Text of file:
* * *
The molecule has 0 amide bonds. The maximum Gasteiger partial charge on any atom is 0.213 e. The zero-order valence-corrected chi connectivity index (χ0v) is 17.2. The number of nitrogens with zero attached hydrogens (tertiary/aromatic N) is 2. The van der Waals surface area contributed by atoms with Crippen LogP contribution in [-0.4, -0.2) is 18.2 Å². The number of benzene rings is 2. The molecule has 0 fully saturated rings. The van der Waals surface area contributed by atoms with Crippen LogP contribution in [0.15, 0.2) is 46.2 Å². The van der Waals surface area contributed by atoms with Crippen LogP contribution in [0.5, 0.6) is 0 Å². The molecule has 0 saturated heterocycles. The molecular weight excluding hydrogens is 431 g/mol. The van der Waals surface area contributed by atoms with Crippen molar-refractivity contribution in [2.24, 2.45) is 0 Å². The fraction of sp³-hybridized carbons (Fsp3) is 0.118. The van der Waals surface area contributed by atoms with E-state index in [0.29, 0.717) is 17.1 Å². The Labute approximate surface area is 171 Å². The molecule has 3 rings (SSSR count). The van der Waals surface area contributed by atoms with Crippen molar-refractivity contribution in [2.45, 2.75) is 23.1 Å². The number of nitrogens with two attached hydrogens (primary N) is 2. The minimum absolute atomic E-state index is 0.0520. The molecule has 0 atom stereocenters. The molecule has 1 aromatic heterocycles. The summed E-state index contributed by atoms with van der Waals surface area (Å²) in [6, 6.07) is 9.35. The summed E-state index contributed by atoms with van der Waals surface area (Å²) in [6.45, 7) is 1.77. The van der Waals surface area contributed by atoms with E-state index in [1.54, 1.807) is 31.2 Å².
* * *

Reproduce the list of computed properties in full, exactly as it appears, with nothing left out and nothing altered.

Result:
The molecule has 0 amide bonds. The maximum Gasteiger partial charge on any atom is 0.213 e. The zero-order valence-corrected chi connectivity index (χ0v) is 17.2. The number of nitrogens with zero attached hydrogens (tertiary/aromatic N) is 2. The van der Waals surface area contributed by atoms with Crippen LogP contribution in [-0.4, -0.2) is 18.2 Å². The number of benzene rings is 2. The molecule has 0 fully saturated rings. The van der Waals surface area contributed by atoms with Crippen LogP contribution in [0.15, 0.2) is 46.2 Å². The van der Waals surface area contributed by atoms with Crippen LogP contribution in [0.5, 0.6) is 0 Å². The molecule has 0 saturated heterocycles. The molecular weight excluding hydrogens is 431 g/mol. The van der Waals surface area contributed by atoms with Crippen molar-refractivity contribution in [2.24, 2.45) is 0 Å². The fraction of sp³-hybridized carbons (Fsp3) is 0.118. The van der Waals surface area contributed by atoms with E-state index in [0.29, 0.717) is 17.1 Å². The Labute approximate surface area is 171 Å². The molecule has 3 rings (SSSR count). The van der Waals surface area contributed by atoms with Crippen molar-refractivity contribution in [2.45, 2.75) is 23.1 Å². The number of nitrogens with two attached hydrogens (primary N) is 2. The minimum absolute atomic E-state index is 0.0520. The molecule has 0 atom stereocenters. The molecule has 1 aromatic heterocycles. The summed E-state index contributed by atoms with van der Waals surface area (Å²) in [6, 6.07) is 9.35. The summed E-state index contributed by atoms with van der Waals surface area (Å²) in [6.45, 7) is 1.77. The van der Waals surface area contributed by atoms with E-state index in [1.54, 1.807) is 31.2 Å².